Bloomin' Marvellous! Joyce and Trieste
As the world and his wife, in Joycean terms, turn their attention to Dublin, to celebrate the 100th anniversary of the fictional event of Bloomsday, it seems almost as if a lone Irish voice is reminding us that Joyce wrote most of his work outside of Ireland, and in particular a large part of it in the Italian City of Trieste.
Dr. John McCourt, an Irishman who settled in Trieste, and who has worked on Joyce related material for over ten years, has recently published The Years of Bloom: James Joyce in Trieste 1904-1920. He’s at pains to point out, particularly now, as Dublin is taken over by Bloomsday Breakfast parties, that Joyce took a huge amount of influence from the Italian city on the Adriatic. “The received wisdom of it was that Trieste didn’t influence Joyce at all. That was what his brother Stanislaus said, and that was largely what Richard Ellman, and the critics who followed on from him, said. They depicted the Trieste years as very difficult years, years of poverty, of difficulties getting published, and all of that is true, but at the same time the years in Trieste were his richest creative period. It’s the period when he finished Dubliners, wrote all of Portrait of the Artist as a young man, wrote a good deal of Ulysses and planned the rest of the novel, wrote Giacomo Joyce, so they’re very, very creative years, despite the personal problems he had here”.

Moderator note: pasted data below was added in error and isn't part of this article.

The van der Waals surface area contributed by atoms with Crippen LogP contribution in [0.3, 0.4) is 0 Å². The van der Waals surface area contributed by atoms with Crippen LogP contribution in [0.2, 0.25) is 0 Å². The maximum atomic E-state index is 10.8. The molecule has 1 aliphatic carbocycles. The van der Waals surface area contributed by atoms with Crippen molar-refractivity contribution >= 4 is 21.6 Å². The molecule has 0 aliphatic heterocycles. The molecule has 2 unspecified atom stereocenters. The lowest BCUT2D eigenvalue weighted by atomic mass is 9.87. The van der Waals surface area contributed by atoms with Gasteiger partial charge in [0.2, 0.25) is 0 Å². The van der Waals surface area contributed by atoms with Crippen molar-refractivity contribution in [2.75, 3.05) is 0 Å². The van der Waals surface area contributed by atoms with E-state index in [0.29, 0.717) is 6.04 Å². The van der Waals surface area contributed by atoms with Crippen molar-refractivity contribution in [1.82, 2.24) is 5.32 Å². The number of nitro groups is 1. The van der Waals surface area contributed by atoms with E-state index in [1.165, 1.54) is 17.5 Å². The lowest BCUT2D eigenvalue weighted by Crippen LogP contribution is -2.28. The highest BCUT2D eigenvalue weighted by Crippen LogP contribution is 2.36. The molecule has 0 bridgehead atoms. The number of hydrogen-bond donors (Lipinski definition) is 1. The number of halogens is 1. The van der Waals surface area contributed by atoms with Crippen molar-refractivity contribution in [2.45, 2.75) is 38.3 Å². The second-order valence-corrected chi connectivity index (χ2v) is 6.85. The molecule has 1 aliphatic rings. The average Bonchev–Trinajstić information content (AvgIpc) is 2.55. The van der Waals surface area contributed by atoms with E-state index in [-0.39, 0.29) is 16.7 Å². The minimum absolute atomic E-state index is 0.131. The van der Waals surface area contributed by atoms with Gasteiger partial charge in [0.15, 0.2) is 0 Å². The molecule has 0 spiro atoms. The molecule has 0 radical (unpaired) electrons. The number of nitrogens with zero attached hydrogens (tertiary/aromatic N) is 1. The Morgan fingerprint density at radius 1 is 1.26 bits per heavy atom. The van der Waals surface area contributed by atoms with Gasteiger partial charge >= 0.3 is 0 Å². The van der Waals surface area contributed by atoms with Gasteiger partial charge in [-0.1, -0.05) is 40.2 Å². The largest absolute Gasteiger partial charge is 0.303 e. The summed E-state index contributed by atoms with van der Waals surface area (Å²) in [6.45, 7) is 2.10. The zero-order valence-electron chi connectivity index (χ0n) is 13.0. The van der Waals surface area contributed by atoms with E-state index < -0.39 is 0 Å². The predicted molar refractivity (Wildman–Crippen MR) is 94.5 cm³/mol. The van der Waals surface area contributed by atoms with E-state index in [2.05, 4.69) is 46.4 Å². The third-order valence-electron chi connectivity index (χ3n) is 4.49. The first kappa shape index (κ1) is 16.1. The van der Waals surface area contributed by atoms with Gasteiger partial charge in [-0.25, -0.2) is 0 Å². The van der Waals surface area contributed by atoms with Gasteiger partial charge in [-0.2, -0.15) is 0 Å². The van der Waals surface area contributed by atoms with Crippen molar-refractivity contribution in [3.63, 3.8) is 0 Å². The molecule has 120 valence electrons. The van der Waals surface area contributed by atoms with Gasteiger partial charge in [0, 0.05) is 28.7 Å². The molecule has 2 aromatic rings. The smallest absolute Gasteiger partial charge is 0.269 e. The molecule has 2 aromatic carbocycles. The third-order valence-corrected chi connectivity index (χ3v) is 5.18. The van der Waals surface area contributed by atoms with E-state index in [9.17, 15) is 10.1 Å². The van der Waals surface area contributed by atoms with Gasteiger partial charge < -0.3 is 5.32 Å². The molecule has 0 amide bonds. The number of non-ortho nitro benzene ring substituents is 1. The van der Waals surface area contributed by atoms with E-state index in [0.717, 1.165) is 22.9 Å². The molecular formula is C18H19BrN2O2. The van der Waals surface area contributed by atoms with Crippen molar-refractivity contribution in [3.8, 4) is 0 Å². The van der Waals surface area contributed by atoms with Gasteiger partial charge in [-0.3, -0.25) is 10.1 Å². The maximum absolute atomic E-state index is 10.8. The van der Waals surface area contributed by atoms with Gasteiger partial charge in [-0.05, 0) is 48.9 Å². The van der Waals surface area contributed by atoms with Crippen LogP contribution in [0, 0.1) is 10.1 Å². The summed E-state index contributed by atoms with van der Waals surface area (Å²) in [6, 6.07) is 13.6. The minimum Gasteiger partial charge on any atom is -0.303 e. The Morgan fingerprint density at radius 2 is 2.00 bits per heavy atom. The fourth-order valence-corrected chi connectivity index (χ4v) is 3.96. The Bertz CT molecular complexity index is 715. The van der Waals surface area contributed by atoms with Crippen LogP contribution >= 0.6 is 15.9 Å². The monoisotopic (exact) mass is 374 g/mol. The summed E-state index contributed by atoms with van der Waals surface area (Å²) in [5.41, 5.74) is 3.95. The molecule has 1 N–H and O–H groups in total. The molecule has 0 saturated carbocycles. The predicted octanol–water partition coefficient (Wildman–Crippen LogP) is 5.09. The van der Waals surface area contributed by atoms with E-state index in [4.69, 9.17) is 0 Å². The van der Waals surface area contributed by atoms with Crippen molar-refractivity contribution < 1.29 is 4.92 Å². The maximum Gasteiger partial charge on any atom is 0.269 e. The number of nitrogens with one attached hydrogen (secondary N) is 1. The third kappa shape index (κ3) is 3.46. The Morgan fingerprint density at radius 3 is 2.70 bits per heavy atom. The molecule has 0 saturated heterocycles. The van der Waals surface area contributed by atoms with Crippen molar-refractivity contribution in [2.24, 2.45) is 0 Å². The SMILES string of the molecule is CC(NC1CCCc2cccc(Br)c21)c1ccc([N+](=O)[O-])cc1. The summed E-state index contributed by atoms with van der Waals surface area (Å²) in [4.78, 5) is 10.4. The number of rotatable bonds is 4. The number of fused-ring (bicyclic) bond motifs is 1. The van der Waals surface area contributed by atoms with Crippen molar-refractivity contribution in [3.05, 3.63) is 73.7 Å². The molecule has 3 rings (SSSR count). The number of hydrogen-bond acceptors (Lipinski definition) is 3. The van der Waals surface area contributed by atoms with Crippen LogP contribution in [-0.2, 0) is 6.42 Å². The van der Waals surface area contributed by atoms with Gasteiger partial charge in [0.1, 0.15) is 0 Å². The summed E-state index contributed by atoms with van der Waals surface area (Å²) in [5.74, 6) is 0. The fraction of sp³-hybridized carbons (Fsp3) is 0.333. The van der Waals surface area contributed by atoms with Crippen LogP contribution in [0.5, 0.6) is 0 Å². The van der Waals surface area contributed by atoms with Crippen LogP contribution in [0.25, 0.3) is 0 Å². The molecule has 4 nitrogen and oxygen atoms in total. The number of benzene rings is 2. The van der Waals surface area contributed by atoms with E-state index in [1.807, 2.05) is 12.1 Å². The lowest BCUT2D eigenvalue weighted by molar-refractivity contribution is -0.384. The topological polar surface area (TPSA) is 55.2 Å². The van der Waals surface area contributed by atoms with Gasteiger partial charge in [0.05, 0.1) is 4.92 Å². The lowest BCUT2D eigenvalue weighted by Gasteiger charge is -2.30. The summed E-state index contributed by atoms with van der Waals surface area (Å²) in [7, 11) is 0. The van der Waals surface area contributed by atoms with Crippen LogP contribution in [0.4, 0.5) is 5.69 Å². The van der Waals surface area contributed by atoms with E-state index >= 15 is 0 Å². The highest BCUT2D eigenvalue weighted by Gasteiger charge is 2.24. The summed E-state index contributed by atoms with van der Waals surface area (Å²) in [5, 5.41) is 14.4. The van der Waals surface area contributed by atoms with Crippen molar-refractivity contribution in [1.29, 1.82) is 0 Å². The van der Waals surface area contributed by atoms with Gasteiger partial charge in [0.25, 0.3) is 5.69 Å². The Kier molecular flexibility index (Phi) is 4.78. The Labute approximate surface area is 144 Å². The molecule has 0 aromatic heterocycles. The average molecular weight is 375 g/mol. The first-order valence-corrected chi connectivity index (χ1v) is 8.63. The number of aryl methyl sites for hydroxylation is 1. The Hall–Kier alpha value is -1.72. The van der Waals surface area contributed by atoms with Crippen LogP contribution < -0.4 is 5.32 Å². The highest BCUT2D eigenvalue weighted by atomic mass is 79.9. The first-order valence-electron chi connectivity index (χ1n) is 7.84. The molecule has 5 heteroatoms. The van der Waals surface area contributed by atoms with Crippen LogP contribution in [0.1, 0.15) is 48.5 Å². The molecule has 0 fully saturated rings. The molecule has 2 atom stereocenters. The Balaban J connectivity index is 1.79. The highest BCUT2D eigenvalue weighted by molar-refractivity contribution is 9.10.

Joyce famously remarked that if Dublin were razed to the ground Ulysses could be used as a blueprint for rebuilding it, so the emphasis that McCourt wishes to give Trieste may at first seem strange. “I’ve been described by the Irish Times as a ‘Maverick’. But I’m clear to point out that Ireland was Joyce’s primary source. Nobody could challenge that. What I’m pointing out is that Joyce was a little like a vacuum cleaner who sucked up whatever he needed, to write, wherever he was. Trieste was obviously a place where he felt he could write, where he felt he could gather material for his writing”.